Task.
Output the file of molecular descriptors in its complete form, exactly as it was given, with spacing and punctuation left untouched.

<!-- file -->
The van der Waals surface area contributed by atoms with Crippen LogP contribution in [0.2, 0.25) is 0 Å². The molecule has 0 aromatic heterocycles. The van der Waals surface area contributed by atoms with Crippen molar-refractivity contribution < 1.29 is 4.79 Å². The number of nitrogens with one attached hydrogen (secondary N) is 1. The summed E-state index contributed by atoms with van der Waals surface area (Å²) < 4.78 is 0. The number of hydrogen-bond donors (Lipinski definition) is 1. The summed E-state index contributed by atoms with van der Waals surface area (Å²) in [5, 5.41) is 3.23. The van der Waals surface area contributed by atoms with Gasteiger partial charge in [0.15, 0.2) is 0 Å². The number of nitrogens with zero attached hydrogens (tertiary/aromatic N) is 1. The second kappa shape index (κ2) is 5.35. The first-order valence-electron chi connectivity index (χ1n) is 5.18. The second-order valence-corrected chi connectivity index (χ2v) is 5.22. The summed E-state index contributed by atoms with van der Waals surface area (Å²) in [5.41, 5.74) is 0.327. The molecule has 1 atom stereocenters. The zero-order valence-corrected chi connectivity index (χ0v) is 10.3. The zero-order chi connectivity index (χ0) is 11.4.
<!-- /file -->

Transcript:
The van der Waals surface area contributed by atoms with Crippen LogP contribution in [0.2, 0.25) is 0 Å². The molecule has 0 aromatic heterocycles. The van der Waals surface area contributed by atoms with Crippen molar-refractivity contribution < 1.29 is 4.79 Å². The number of nitrogens with one attached hydrogen (secondary N) is 1. The summed E-state index contributed by atoms with van der Waals surface area (Å²) < 4.78 is 0. The number of hydrogen-bond donors (Lipinski definition) is 1. The summed E-state index contributed by atoms with van der Waals surface area (Å²) in [5, 5.41) is 3.23. The van der Waals surface area contributed by atoms with Gasteiger partial charge in [0.15, 0.2) is 0 Å². The number of nitrogens with zero attached hydrogens (tertiary/aromatic N) is 1. The second kappa shape index (κ2) is 5.35. The first-order valence-electron chi connectivity index (χ1n) is 5.18. The second-order valence-corrected chi connectivity index (χ2v) is 5.22. The summed E-state index contributed by atoms with van der Waals surface area (Å²) in [5.41, 5.74) is 0.327. The molecule has 1 atom stereocenters. The zero-order valence-corrected chi connectivity index (χ0v) is 10.3. The zero-order chi connectivity index (χ0) is 11.4.